Regulator of G-protein signaling (RGS) proteins are a family of highly diverse, multifunctional proteins that function primarily as GTPase accelerating proteins (GAPs). RGS proteins increase the rate of GTP hydrolysis by Gα proteins and essentially regulate the duration of active signaling. Recently, we have identified two chimeric RGS proteins from soybean and reported their distinct GAP activities on individual Gα proteins. A single amino acid substitution (Alanine 357 to Valine) of RGS2 is responsible for differential GAP activity. Surprisingly, most monocot plant genomes do not encode for a RGS protein homolog. Here we discuss the soybean RGS proteins in the context of their evolution in plants, their relatedness to non-plant RGS protein homologs and the effect they might have on the heterotrimeric G-protein signaling mechanisms. We also provide experimental evidence to show that the interaction interface between plant RGS and Gα proteins is different from what is predicted based on mammalian models. PMID:22899066

  19. Dimers of G-Protein Coupled Receptors as Versatile Storage and Response Units

    PubMed Central

    Parker, Michael S.; Sah, Renu; Balasubramaniam, Ambikaipakan; Park, Edwards A.; Sallee, Floyd R.; Parker, Steven L.

    2014-01-01

    The status and use of transmembrane, extracellular and intracellular domains in oligomerization of heptahelical G-protein coupled receptors (GPCRs) are reviewed and for transmembrane assemblies also supplemented by new experimental evidence. The transmembrane-linked GPCR oligomers typically have as the minimal unit an asymmetric ~180 kDa pentamer consisting of receptor homodimer or heterodimer and a G-protein αβγ subunit heterotrimer. With neuropeptide Y (NPY) receptors, this assembly is converted to ~90 kDa receptor monomer-Gα complex by receptor and Gα agonists, and dimers/heteropentamers are depleted by neutralization of Gαi subunits by pertussis toxin. Employing gradient centrifugation, quantification and other characterization of GPCR dimers at the level of physically isolated and identified heteropentamers is feasible with labeled agonists that do not dissociate upon solubilization. This is demonstrated with three neuropeptide Y (NPY) receptors and could apply to many receptors that use large peptidic agonists. PMID:24651459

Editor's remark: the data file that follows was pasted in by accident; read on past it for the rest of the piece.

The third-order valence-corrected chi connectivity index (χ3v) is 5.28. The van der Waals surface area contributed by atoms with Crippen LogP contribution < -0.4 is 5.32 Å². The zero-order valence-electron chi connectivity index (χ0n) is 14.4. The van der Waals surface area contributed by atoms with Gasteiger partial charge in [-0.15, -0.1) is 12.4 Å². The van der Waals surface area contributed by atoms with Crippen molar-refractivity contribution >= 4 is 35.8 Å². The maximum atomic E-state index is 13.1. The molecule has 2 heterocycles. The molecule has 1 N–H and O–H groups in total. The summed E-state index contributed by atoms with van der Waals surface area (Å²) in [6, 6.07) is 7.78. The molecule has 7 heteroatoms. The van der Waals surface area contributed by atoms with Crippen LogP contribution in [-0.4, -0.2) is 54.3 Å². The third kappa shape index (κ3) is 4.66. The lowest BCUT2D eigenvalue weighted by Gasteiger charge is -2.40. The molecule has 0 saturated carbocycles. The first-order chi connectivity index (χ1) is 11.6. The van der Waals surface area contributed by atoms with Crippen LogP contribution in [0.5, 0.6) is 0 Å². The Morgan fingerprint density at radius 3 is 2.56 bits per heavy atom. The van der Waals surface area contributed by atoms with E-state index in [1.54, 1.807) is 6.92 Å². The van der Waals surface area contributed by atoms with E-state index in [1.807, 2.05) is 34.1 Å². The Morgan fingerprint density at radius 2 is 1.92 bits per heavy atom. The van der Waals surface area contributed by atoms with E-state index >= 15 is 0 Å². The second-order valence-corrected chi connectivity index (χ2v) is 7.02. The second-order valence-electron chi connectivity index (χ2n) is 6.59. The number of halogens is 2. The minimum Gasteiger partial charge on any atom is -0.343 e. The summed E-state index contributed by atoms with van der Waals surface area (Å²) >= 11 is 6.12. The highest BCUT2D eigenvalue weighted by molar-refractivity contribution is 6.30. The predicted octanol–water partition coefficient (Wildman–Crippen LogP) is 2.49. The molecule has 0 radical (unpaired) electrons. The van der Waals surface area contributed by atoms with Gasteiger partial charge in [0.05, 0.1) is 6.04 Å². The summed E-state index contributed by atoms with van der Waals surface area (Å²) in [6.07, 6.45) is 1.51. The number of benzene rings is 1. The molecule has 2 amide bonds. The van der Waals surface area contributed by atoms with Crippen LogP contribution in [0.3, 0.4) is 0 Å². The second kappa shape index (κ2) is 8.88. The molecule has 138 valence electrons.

20. The Molecular Pharmacology of G Protein Signaling Then and Now: A Tribute to Alfred G. Gilman.

    PubMed

    Sunahara, Roger K; Insel, Paul A